To see my sons develop into healthy, godly men like my brother, Chris, who lives in Spain as an international worker/missionary.

Tell us about what you’re currently writing (or your newest release, or both).

      I just finished The Colonel’s Lady on August 1. It’s a story set in 18th-Century Kentucky and involves a Revolutionary War hero and a spinster. My second book with Revell, Courting Morrow Little, just released in June. I’d love for readers to go to or Amazon and read the blurb!

Where can people find out more about you/connect with you online?

Laura Frantz credits her 100-year-old grandmother as being the catalyst for her fascination with Kentucky history. Frantz’s family followed Daniel Boone into Kentucky in 1792 and settled in Madison County, where her family still resides. Frantz is the author of The Frontiersman’s Daughter and Courting Morrow Little and currently lives in the misty woods of Washington State with her husband and two sons.

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  1. Virginia C permalink
    Monday, August 9, 2010 6:30 am

    Hello, Laura & Kaye : )

    Laura, I so enjoy learning a little more about you in each interview! The key to real happiness is to remain true to who you are and to stand firm in your personal beliefs. You seem to share the same philosophy in your personal life and in your writing. “The Frontiersman’s Daughter” is always at the top of my favorites list. My copy of “Courting Morrow Little” is on it’s way to my eager hands and eyes, and I greatly look forward to later meeting “The Colonel’s Lady”.

    Kaye, I am collecting two of your wonderfully written book series: “The Ransome Trilogy” and “The Brides of Bonneterre”. You and Laura are both on my “keeper shelf”, and that’s a very good thing : )


    • Monday, August 9, 2010 1:23 pm

      Hi, Virginia!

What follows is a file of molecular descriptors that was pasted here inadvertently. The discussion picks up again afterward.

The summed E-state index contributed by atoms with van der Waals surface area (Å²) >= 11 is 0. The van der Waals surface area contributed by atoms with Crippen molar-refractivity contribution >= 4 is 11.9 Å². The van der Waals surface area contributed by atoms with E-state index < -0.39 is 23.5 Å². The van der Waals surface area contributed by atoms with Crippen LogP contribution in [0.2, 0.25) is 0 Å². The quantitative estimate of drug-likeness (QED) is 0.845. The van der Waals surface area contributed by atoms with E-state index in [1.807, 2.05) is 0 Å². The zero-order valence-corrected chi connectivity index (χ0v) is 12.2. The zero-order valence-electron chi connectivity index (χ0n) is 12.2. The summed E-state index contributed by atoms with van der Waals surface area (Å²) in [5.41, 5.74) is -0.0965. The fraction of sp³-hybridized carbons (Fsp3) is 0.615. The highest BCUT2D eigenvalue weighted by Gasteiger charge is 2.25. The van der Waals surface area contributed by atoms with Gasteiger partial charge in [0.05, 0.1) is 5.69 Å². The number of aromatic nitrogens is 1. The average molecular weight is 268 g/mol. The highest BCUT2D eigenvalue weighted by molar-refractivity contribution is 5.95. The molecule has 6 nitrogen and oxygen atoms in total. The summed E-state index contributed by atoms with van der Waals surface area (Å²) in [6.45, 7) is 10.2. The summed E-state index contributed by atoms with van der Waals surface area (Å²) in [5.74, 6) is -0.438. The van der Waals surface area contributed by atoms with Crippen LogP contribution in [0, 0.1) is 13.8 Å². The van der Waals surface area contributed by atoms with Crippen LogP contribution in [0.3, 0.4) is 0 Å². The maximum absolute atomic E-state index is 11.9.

I have a couple of “keeper” shelves like that, so I’m honored that my books are on yours!


  2. Monday, August 9, 2010 9:11 am

    Kaye, That’s a beautiful quote by Lewis – one I’ve not seen before. Thanks so much for inviting me over here. Your blog is one of my favorites and some of your readers are my readers:) Unfortunately, my laptop imploded after I turned book 3 in a few days ago so it’s in for repairs and I haven’t been online much. But it’s wonderful to see you and meet your readers today. Only 39 days till ACFW Indy!


    • Monday, August 9, 2010 1:23 pm

      I’m so glad you could participate—hope your laptop is fixed soon!

      Can’t wait to see you in Indy. 😀


  3. Monday, August 9, 2010 9:18 am

    So sorry to hear your laptop has imploded, Laura. I know the feeling, I woke up on Saturday to mine being attacked by a virus. Thankfully, all is well now! Calling it coke must be according to the part of the state you are from, because when I was growing up in Pikeville, we called it pop. My grandfather’s always called it pepsi, probably because there was a pepsi bottling plant in Pikeville once.

    Enjoyed the interview, Kaye! Then again, I enjoy all of them even if I don’t comment.


    • Monday, August 9, 2010 1:27 pm

      It’s definitely a regional thing as to what they’re called. I grew up in New Mexico calling all varieties of carbonated beverages “coke.” Same thing in Louisiana (my favorite kind being Dr. Pepper). But when I lived in the Washington DC area, I quickly adapted to calling it “soda,” which has stayed with me in the fifteen years since I moved away—mainly because Nashville has a very eclectic population, from all over the country, so I still hear it a lot, and then also because I’m an editor and part of my job is to try to remove all specific brand names from the books I edit. So I make myself use the terms soda and tissue and photocopy instead of Coke, Kleenex, and Xerox, so that when I see those used in the books I edit, they stand out to me.


  4. Monday, August 9, 2010 10:42 am

    Would you believe MY laptop imploded, too? How weird is that? I’ve not been online all weekend, and as soon as I got to a point at work where I could check in, I thought of Kaye’s “Writer’s Window,” and had to see who it featured – and it was LAURA! Happy Dance! From one Kentucky girl to another, I love seeing you all over the place! 🙂


    • Monday, August 9, 2010 1:28 pm

      After the number of hours that my laptop spent on last weekend, I’m surprised it didn’t. But it’s still kicking (of course, I have the desktop computer for my heavy-duty daily work, too, so it gets to rest now).


  5. Kav permalink
    Monday, August 9, 2010 10:58 am